Prosecutor Bill Mason wants to play a part in reforming Cuyahoga County government. He’s been meeting with interested people since the first of the year to talk about it.
“Reform would be a good thing, to reform that government and make us more competitive in the marketplace,” Mason told me today.
The prosecutor’s group is separate from the reform effort I’ve already written about, which includes Parma Heights Mayor Martin Zanotti and other politicians and businessmen (including Lute Harmon, Sr., founder of Cleveland Magazine). Mason is not ready to say who else is in his group yet, but I hear it also includes prominent businesspeople.
Mason, one of the county's most powerful office-holders, is entering a debate that outsiders have mostly driven lately. That could lead to conflict -- or to a creative tension.
I asked him if his group and Zanotti's might join forces. “We have to,” he said. “You can’t have multiple plans.” Dueling reforms would fail at the ballot box. “We need to come to one thought, and make it work.”
Mason says he likes the Zanotti group’s idea of having a single county executive oversee the government. He’s undecided about their proposal to create a county council elected mostly by district.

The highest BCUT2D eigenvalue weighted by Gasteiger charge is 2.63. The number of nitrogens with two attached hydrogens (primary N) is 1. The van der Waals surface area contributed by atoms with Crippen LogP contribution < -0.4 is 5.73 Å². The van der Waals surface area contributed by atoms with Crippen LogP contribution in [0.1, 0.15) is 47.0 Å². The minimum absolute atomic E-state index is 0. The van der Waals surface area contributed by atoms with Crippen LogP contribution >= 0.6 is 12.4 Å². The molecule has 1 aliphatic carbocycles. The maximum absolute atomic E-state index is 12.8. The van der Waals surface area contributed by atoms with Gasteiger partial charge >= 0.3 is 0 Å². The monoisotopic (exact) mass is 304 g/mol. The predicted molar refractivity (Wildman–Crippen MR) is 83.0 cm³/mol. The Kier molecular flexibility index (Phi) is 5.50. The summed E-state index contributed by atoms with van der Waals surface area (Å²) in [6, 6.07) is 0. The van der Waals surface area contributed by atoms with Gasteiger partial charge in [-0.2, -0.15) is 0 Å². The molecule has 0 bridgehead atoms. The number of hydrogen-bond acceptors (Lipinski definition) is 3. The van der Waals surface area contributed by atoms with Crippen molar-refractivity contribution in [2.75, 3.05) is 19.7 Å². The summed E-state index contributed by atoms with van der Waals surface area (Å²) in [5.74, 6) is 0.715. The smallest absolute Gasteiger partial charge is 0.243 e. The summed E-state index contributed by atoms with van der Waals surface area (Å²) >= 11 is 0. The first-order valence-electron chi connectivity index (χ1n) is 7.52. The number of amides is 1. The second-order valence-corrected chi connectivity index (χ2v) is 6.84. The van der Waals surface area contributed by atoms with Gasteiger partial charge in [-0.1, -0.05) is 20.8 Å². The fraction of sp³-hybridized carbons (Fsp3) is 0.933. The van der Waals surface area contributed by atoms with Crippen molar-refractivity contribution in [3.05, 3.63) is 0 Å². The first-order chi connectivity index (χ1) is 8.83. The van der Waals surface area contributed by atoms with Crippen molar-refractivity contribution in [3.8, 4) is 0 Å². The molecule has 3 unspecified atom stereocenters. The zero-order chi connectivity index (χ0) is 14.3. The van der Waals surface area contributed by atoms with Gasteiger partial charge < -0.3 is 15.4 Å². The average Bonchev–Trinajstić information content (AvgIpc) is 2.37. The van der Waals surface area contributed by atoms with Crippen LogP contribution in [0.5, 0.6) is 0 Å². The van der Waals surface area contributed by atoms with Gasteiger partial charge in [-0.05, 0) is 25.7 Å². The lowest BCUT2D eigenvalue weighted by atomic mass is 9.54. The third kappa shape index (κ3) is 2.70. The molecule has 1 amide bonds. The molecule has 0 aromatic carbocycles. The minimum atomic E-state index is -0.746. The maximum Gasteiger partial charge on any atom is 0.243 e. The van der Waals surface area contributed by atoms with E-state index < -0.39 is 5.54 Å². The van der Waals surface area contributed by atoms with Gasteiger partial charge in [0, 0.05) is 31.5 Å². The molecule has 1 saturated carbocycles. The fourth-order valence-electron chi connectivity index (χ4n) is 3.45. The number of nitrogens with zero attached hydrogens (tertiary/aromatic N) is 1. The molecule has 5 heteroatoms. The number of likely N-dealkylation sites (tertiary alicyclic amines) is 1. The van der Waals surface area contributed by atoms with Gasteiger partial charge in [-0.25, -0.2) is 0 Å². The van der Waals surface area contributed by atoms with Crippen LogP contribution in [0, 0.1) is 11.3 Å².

“I favor one person being in charge,” he says. “But after that, [we should look at] what anyone else is doing — what Louisville is doing, what Indianapolis is doing — to be more competitive.”
Reform is “all about jobs,” says Mason, who laments that his nephews are leaving town to pursue their careers. He feels a stronger county could unify the region around a single economic strategy. (Louisville and Indianapolis actually merged their city and county governments to create a single metro government, but Mason seems to be focusing on county government’s structure.)
“The three commissioners, and six other elected officials, all have their own silos in which they operate,” he complains. “You don’t have one place to go if you want to [build] a factory in town. [You need] somebody in charge, pushing the agenda for the region.”
Mason says the revamped county should have an elected fiscal officer to keep watch on government finances, a check on the county executive. He thinks his job should remain elected for the same reason: a boss shouldn’t tell the prosecutor which felonies to prosecute or what legal advice to give other county officials. “Though you might say, [as] prosecutor, what I say doesn’t matter,” he adds — in other words, he has an obvious self-interest, so others’ opinions will carry more weight.
He says he's open-minded about the details of reform. “I could be persuaded it has to be this way, [or] could be persuaded one way or another,” he says.